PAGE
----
The Methodist Church has announced that same-sex couples will be permitted to get married on its premises, in a move that has been hailed by campaigners as a “momentous step on the road to justice and inclusion”.
Following debates on the topic at the Methodist Conference on Wednesday 29 out of the 30 Methodist Synods in Britain confirmed they were in support of provisional resolutions to allow the practice.
The current membership of the Methodist Church of Britain is 164,000, making it the fourth largest denomination of Christian Churches in the UK.
The vote in favour of the resolution was passed by the Conference with 254 votes in favour versus 46 against.
During proceedings the Reverend Dr Jonathan Hustler acknowledged the “depth of feeling, pain and anxiety that there is”.
On the topic of same-sex cohabitation it was noted that “there was a general view that the church cannot close its eyes to what is happening in society”.
Campaign group Dignity & Worth, which champions the LGBTQ+ community in the Methodist Church, said: “Today the Methodist Conference has taken a momentous step on the road to justice and inclusion.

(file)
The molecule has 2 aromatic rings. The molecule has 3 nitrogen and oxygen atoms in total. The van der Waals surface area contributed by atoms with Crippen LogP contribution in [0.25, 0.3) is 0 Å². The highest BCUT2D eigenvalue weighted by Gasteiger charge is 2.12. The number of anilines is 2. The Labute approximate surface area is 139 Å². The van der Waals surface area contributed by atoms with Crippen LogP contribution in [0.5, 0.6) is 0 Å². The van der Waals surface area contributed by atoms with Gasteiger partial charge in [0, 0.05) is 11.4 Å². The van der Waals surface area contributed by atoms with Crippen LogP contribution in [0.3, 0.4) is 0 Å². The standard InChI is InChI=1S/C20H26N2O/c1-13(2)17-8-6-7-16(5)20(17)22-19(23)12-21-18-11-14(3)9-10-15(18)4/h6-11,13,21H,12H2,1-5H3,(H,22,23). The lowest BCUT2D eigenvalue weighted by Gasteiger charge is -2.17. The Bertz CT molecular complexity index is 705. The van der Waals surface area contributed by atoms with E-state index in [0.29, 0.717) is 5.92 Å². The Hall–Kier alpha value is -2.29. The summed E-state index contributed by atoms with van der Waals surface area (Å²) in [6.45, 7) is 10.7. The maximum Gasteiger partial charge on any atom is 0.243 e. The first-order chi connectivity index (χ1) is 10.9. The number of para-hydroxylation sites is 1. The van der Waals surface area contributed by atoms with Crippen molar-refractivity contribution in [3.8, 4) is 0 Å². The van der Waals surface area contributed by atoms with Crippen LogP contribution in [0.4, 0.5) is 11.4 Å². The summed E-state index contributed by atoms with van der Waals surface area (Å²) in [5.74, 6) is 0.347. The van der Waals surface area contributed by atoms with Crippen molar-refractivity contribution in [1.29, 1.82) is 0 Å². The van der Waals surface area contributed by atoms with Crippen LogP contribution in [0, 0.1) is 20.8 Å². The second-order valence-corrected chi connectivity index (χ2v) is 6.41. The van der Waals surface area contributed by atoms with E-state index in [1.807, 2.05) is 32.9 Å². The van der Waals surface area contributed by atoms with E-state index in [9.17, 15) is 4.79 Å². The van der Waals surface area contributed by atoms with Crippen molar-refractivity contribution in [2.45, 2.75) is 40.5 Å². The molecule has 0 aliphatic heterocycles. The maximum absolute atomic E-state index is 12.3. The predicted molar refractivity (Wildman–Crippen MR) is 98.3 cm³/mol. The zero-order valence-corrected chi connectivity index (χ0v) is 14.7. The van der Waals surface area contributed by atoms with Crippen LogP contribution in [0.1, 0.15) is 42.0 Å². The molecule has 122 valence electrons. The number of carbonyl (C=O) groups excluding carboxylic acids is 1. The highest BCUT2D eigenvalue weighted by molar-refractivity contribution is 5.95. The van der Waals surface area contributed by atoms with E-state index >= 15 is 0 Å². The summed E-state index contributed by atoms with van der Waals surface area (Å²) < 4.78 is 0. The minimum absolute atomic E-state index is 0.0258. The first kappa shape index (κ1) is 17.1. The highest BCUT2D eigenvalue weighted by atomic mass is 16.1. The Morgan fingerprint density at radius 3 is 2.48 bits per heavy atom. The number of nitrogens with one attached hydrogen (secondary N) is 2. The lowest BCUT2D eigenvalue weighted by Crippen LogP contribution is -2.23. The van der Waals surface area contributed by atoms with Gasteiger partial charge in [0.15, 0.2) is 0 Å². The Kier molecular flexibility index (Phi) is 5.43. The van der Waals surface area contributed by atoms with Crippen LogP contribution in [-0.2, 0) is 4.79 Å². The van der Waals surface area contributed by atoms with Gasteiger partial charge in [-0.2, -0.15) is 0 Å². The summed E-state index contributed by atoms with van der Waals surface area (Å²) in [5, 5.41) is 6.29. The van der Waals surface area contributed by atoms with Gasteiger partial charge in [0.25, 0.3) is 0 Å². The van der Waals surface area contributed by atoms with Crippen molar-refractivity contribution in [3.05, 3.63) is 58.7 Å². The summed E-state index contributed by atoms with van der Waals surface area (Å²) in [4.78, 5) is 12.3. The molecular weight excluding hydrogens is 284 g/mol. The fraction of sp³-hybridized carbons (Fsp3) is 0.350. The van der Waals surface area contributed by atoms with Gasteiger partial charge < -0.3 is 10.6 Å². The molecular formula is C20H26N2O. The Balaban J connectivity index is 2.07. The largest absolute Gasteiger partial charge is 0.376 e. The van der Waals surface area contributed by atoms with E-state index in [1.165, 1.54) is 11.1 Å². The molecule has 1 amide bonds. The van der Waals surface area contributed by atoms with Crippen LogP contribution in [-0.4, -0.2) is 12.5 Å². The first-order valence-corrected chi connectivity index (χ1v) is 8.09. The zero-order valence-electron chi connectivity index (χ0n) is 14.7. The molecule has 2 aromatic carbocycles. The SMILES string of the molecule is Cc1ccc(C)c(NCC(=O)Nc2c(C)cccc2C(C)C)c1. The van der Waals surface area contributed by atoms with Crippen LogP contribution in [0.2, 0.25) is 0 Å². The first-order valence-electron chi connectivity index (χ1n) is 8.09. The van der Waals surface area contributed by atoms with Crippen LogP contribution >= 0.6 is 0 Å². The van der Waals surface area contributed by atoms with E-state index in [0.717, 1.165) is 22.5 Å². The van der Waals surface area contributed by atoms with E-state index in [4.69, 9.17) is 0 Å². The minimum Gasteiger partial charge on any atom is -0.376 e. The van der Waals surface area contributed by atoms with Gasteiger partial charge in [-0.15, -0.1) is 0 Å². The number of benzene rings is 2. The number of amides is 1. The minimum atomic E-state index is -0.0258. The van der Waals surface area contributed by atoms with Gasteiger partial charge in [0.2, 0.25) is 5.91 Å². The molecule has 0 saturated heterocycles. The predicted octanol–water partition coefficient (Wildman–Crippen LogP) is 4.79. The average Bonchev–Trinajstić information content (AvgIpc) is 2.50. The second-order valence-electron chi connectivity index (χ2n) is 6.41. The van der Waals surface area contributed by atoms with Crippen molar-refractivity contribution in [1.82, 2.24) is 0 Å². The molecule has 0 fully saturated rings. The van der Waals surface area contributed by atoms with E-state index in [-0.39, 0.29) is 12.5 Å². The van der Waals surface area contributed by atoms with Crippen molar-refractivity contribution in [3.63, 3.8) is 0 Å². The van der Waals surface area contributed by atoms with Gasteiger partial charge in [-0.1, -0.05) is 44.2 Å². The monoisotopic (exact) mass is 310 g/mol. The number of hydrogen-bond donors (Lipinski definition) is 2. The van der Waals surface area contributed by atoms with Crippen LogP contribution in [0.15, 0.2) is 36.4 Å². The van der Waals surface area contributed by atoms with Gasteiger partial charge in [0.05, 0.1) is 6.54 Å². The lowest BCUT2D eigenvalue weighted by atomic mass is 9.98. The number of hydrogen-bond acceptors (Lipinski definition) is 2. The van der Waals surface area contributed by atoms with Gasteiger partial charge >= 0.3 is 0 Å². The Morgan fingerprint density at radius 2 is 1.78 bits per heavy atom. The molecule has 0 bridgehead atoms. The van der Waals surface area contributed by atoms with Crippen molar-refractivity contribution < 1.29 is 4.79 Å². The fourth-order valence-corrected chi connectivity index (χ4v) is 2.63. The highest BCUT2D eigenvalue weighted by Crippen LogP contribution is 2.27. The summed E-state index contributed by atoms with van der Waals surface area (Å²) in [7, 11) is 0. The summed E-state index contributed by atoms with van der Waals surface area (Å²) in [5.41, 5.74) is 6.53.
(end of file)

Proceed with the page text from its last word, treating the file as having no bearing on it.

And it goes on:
“After many years of, sometimes, painful conversations, the church has now agreed to allow local congregations to open their buildings to host the marriages of same-sex couples.
“The members of Dignity & Worth have been working and praying hard to see this day, recognising that the hard work of implementing this decision still lies ahead of us.”
Reverend Sam McBratney, chairman of Dignity & Worth, praised the “courageous step” taken by the church.
“Some of us have been praying for this day to come for decades, and can hardly believe it is now here,” he said.
“We are so grateful to our fellow Methodists for taking this courageous step to recognise and affirm the value and worth of same-sex relationships.
“And we reassure those who do not support this move, that we want to continue to work and worship with you in the church we all love.”
The conference also agreed to strong safeguards for ministers who theologically oppose the resolutions and said they would not be forced to carry out same-sex services.
Following the vote the Rev Sonia Hicks said: “The debate today and our wider conversation has been conducted with grace and mutual respect.
“As we move forward together after this historic day for our church, we must remember to continue to hold each other in prayer, and to support each other respecting our differences.”